This assumption was wrong.
This proves that Masterclass isn’t an edtech company, and it isn’t competing in the edtech market.
🕹If Masterclass isn’t an edtech company, what is it?
At the end of the questions, we concluded that people are paying💲 for access to the exclusive content of these celebs.
Did you notice something? This phrase “people paying💲 for access to exclusive content” is the business model of Patreon, a company that is at the forefront of the creator economy. Patreon lets people pay💲 their favorite creators for access to exclusive content.
Since Masterclass has a similar business model to Patreon, it implies that Masterclass is also a “creator economy” company💡. When you look at the company from this angle, its business makes a lot of sense.
- Creating a Masterclass means these celebrities are creating “exclusive content”.
- All these celebrities have a huge fanbase. The fans will pay💲 Masterclass for access to this exclusive content, and celebrities get a cut of this revenue.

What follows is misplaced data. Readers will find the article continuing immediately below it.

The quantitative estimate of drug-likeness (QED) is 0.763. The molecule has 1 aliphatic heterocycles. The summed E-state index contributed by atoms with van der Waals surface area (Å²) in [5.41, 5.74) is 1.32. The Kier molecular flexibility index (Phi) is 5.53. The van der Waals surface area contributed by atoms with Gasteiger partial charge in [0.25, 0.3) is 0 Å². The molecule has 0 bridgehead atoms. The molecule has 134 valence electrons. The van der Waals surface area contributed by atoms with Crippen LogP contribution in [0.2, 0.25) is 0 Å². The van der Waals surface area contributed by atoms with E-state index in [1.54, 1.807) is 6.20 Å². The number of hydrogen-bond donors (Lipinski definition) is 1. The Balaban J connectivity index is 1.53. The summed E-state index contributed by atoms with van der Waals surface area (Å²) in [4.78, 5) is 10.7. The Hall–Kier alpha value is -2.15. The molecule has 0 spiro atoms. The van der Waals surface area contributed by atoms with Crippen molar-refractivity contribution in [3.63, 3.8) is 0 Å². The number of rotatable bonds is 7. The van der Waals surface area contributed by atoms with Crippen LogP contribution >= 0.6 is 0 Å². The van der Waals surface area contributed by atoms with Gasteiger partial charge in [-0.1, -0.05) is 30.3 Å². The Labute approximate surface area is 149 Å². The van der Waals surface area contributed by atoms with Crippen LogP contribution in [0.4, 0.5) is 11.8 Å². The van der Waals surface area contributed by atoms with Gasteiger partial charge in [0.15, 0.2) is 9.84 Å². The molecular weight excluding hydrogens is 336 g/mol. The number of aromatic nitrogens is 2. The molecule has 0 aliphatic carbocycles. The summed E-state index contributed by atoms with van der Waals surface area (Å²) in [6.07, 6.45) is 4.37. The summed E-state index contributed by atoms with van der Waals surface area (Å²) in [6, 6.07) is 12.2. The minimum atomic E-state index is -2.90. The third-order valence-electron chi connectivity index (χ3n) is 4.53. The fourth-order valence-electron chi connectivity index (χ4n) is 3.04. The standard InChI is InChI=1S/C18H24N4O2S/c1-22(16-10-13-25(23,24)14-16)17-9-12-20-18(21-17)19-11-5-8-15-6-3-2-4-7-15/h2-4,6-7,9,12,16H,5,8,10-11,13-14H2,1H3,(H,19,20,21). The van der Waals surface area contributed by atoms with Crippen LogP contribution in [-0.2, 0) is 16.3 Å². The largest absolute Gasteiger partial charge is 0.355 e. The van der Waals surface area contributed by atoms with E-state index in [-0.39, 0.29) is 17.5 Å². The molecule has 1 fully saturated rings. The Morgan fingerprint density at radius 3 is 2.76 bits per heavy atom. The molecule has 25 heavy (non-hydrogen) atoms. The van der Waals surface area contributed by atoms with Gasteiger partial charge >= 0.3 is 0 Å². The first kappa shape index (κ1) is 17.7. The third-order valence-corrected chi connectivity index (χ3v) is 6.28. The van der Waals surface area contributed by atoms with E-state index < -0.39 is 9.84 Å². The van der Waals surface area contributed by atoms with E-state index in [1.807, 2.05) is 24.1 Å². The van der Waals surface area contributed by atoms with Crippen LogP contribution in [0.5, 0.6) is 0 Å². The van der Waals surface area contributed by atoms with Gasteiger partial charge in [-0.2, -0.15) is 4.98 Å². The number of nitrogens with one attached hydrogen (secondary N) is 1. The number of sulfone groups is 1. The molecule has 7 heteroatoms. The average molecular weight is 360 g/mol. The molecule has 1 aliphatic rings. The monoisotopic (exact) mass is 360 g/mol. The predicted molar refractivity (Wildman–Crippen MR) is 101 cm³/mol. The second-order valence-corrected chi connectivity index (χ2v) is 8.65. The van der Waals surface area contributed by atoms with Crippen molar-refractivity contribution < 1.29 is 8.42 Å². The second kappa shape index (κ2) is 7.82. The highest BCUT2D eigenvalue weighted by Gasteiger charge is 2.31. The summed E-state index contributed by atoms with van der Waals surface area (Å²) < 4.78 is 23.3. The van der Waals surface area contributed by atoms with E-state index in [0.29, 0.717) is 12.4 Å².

- Therefore, Masterclass provides a way for these celebs to monetize their huge fanbase.
First, we looked at Masterclass’s model- celebs as teachers. Then, we looked at the negative reviews and concluded that the educational quality of Masterclass courses is bad compared to its competitors. Based on this, I made a doomsday prediction that Masterclass will shut down soon, which was immediately proven wrong. We proved that Masterclass isn’t an edtech company since people are paying for it despite the bad courses.
After we proved this, we arrived at the key insight into its business model- Masterclass is a “creator-economy” company. It is enabling these celebs to monetize their huge fanbase by providing exclusive content.
I hope you found this helpful✌
This article originally appeared in Integral, a newsletter to get smarter about Indian startups.